several other aspects of the
bottling process, research has turned up very little documentation thus
far concerning the labeling of bottles.
Consequently, we are again turning to Charles Sulz’s 1888 book,
A Treatise on Beverages or
The Complete Practical Bottler,
to review the general advice he provided on the subject of labeling:
This is, like capping and foiling, an ornamental part
of the bottlers’ work, but it must be done tastefully, as an attractive
label also enhances the value of the beverages.
Ever for this kind of work mechanical devices are not wanting.
This machine is manufactured by
Barnett & Foster in London, and combines efficiency with economy.
By means of it, labels can be pasted and placed on the bottles at
the rate of 1000 dozen per hour, by one girl or boy.
The machine shown is fitted for two operators, so that the ‘turn
out’ by the one
machine can be brought up to about 200 dozen per hour.
The machine is easily transported from one place to another, so
that in removing bottles from stacks it can follow up, and the labels be
placed on in proper
position, and with greater speed than has et been attained y any other
process…The labels, as received from the printer, are put into the
label-holder or well – say 500 at a time – and are pressed up by a
spiral spring; the pasting roller travels round by the action of the
treadle from the foot, it passes over a pad of flannel and then over the
label, carrying just sufficient gum or paste to make it stick.
The bottle is then pressed on, as shown in the drawing, when the
label will adhere to it, its position being always the same equal height
from the bottom, as it has a regulator for this purpose.
The paste is in a glass receptacle above, and is fed
automatically, that is, each time the pasting roller comes round, it
touches the lever of the small supply-cock, and gives just sufficient
paste for the size label, so that waste is prevented, and a cleaner
label is the result.
A Label Gummer
is offered by Geo. J. Hutchings,
Baltimore, Md., and illustrated by Fig. 280.
It also facilitates the work of labeling the bottles, and is a
practical and useful device in the bottling establishment.
Labeling machines became far more sophisticated toward
the end of the Hutchinson era, as evidenced by the following
advertisement from Bishop & Babcock’s 1909
Bottler’s Machinery –
Bottler’s Supplies catalog:
the accompanying advertising copy lacked detailed operating
instructions, one can easily surmise this machine was designed to
greatly standardize and speed the process of labeling bottles.
It weighed 100 pounds and sold for $100, f.o.b. from the factory.
These Hutchinson label-related
helpful hints are from The
Bottler’s Helper, a 1907 publication by the Blumenthal
TO SAVE TIME IN LABELLING.
By Concho Bottling Works, San Angelo, Texas.
Have a smooth piece of tin and spread paste thinly
over surface, take labels and fold in center, then fold back edges.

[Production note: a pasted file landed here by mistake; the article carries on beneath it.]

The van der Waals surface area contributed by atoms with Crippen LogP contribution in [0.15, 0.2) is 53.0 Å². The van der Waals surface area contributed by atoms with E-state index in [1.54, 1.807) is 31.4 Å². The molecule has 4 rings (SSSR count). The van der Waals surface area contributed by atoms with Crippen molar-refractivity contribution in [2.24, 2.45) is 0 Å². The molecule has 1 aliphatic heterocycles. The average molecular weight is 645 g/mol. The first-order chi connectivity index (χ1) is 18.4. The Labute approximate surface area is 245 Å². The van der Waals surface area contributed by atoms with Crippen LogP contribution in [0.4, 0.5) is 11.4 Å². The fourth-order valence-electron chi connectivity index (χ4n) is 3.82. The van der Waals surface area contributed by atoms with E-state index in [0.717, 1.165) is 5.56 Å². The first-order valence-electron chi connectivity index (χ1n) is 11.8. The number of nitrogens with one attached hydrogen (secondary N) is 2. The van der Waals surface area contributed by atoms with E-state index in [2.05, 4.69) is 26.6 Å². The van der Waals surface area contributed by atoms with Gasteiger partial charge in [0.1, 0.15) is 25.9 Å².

You can now take the labels and set them in the paste.
The one on bottom will adhere.
Raise the balance and repeat until each one has been placed
on the paste board. I
use from ten to twelve labels at once.
You can now pick up one label at a time and place it on the
bottle, and I find a small boy can label as fast by hand by using
this method as one man can bottle, and besides you only paste on the
extreme edges of the label, and it is much easier for them to soak
DAMPEN YOUR LABELS.
By J. B. Mayer, Glencoe, Minn.
Bottlers who label by hand will find it greatly to
their advantage to dampen labels before placing same on bottles, for
taking a dry label and wetting it with paste and slapping it on the
bottle will invariably show wrinkles in label.
Paste label well, slap it against a second label, dividing
paste put on first between the two.
Lay the pair aside for some minutes or until you have pairs
enough for one case.
Then turn pile of labels over, using those first pasted, then they
will stick to bottles readily, show no wrinkles and do quicker work.
By Chas. C. Hogan, Ennis, Texas.
Use a one-inch flat brush and have a small board,
say 6 inches by 10 inches.
Put about what paste the brush will pick up on one end of the
board. Spread it around
and lay the labels on the other end of the board.
Pick up a label and wipe both ends across the paste on the
board and it is ready to put on the bottle, which of course you will
have in your left hand.
Bottling Works, Orange, Texas.
By Sedro-Wooley Bottling Works, Sedro-Wooley,
G. L. Simmons, Charlottestown, Canada
Yuncker Bottling Works, Indianapolis, Ind.
Geo. Mills, 407 Broadway, Quincy, Ill.
Bottling Works, G. T. Ray, Mgr., Lexington, Tenn.
J. S. Henninger & Son, Henninger
Bottling Works, Anadarko, Okla.
To make a good label paste, dissolve 2 ounces of
Gum Tragacanth in 1 gallon distilled water.
If too thick dilute with carbonated water.
A small lump of alum added to it will keep it from souring.
To make it more adhesive add a little brown sugar.
By Frank Belard, Seattle, Wash.
Use a quart can in making the paste.
Two tablespoonfuls of flour, and add enough water so as to be
made like a cream. Break
up all the small lumps of flour, then fill the can with boiling hot
water and stir on the back of the stove until it is well mixed.
Do not use paste until it is cold.
If it gets too thick, add hot water.
By A. M. Britt, Reno, Nev.
To make a good paste for sticking on labels or
shipping tags on boxes and casks: Gum Arabic dissolved with sour
beer and heated by inserting a steam hose into it.
By Geo. Ritter, Cedarburg, Wis.
If labels do not stick well on bottles, take one
tablespoonful of brown sugar to a pint of paste.
Bottling Works, Conway, S.C.
A good labeling paste that won’t smear your
bottles: Dissolve two heaping tablespoonfuls of good flour in
one-half pint water.
Dissolve a little lye and pour in enough to cook it, and then add
enough water to make about two quarts.
This makes a good cheap paste.